Mjlnir might be related to the Russian word (molniya) and
the Welsh word mellt (both words being translated as "lightning").
This second theory parallels with the idea that Thor, being a god of
thunder, therefore might have used lightning as his weapon. It is
related to words such as the Icelandic verbs mlva ("to crush") and
mala ("to grind"), and Swedish noun mjl ("flour"), all related to
English meal, mill, and miller. Similar words, all stemming from the
Proto-Indo-European root *mel, can be found in almost all
European languages, e.g. the Slavic melevo ("grain to be ground")
and molot ("hammer"), the Russian (molot"hammer"), the
Greek (mylos"mill"), the Spanish moler ("to grind"), and
the Latin malleus "hammer", from which English mallet derives, as
well as the Latin mola ("mill").

Prose Edda

The most popular version of the creation of Mjlnir myth, found in Skldskaparml from
Snorri's Edda, is as follows. In one story Loki sends up to the dwarves called the Sons of Ivaldi
that create precious items for the gods: Odin's spear Gungnir, and Freyr's foldable boat
Skblanir. Then Loki bets his head that the two Dwarves, Sindri (or Eitri) and his brother
Brokkr would never succeed in making items more beautiful than those of Ivaldi's sons. The
bet is accepted and the two brothers begin working. Thus Eitri puts a pig's skin in the forge
and tells his brother (Brokkr) never to stop blowing until he comes and takes out what he put

Loki, in disguise as a fly, comes and bites Brokkr on the arm but he continues to blow. Then
Eitri takes out Gullinbursti which is Freyr's boar with shining bristles. Then Eitri puts some gold
in the furnace and gives Brokkr the same order. Loki in the fly guise comes again and bites
Brokkr's neck twice as hard. But as before nothing happens and Eitri takes out Draupnir,
Odin's ring, having duplicates falling from itself every ninth night.

Drawing of hammer depicted on runic inscription S 86 located in
by, Uppland, Sweden.

Eitri then puts iron in the forge and tells Brokkr to never stop
blowing. Loki comes again and bites Brokkr on the eyelid much
harder than before and the blood makes him stop blowing for a
short while. When Eitri comes and takes out Mjllnir, the handle is a
bit short (making it one handed). Eitri and Brokkr win the bet,
which was Loki's head. However, the bet cannot be honoured, since
they need to cut the neck as well, which was not part of the deal.
As a result, Brokkr sews Loki's mouth to teach him a lesson.

Poetic Edda

Thor possessed a formidable chariot, which is drawn by two goats, Tanngrisnir and
Tanngnjstr. A belt, Megingjr, and iron gloves, Jrngreipr, were used to lift Mjlnir. Mjlnir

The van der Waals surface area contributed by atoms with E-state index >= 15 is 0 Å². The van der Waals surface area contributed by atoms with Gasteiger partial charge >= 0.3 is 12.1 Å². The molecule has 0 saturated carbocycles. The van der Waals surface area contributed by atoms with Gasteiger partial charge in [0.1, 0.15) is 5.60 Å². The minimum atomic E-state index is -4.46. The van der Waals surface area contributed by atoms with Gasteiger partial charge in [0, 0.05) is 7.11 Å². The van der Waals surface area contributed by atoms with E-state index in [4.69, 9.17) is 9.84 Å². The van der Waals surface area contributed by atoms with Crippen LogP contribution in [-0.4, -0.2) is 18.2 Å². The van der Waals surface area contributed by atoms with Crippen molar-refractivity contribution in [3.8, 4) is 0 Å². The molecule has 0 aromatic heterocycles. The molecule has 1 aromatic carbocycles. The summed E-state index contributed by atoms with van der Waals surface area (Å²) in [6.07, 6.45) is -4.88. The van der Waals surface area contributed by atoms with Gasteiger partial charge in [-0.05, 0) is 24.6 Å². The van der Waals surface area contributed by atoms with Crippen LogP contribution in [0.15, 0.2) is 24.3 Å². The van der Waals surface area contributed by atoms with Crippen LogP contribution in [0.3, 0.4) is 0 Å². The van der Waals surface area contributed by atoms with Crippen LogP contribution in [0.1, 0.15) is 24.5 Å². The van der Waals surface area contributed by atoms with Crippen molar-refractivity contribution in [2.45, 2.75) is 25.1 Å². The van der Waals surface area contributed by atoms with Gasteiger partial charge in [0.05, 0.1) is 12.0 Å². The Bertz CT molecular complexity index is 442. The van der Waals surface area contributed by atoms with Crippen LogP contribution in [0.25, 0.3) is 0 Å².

is the focal point of some of Thor's adventures.

This is clearly illustrated in a poem found in the Poetic Edda titled rymskvia. The myth
relates that the giant, rymr, steals Mjlnir from Thor and then demands the goddess Freyja
in exchange. Loki, the god notorious for his duplicity, conspires with the other sir to recover
Mjlnir by disguising Thor as Freyja and presenting him as the "goddess" to rymr.

At a banquet rymr holds in honor of the impending union, rymr takes the bait. Unable to
contain his passion for his new maiden with long, blond locks (and broad shoulders), as rymr
approaches the bride by placing Mjlnir on "her" lap, Thor rips off his disguise and destroys
rymr and his giant cohorts.

Archaeological record
Emblemic pendants
Hammer-shaped silver amulet found in Fitjar, Hordaland, Norway.

Myths, artifacts, and institutions revolving around Thor indicate his
prominent place in the mind of medieval Scandinavians. His
following ranged in influence, but the Viking warrior aristocracy
were particularly inspired by Thor's ferocity in battle. In the
medieval legal arena, according to Joseph Campbell, "And at the
Icelandic Things (court assemblies) the god invoked in testimony of
oaths, as 'the Almighty God,' was Thor."

Emblematic of their devotion were the appearance of miniature
replicas of Mjllnir, widely popular in Scandinavia.

Many of these replicas were also found in graves and tended to be furnished with a loop,
allowing them to be worn. Mjlnir amulets were most widely discovered in areas with a strong
Christian influence including southern Norway, south-eastern Sweden, and Denmark. Due to
the similarity of equal-armed, square crosses featuring figures of Christ on them at around the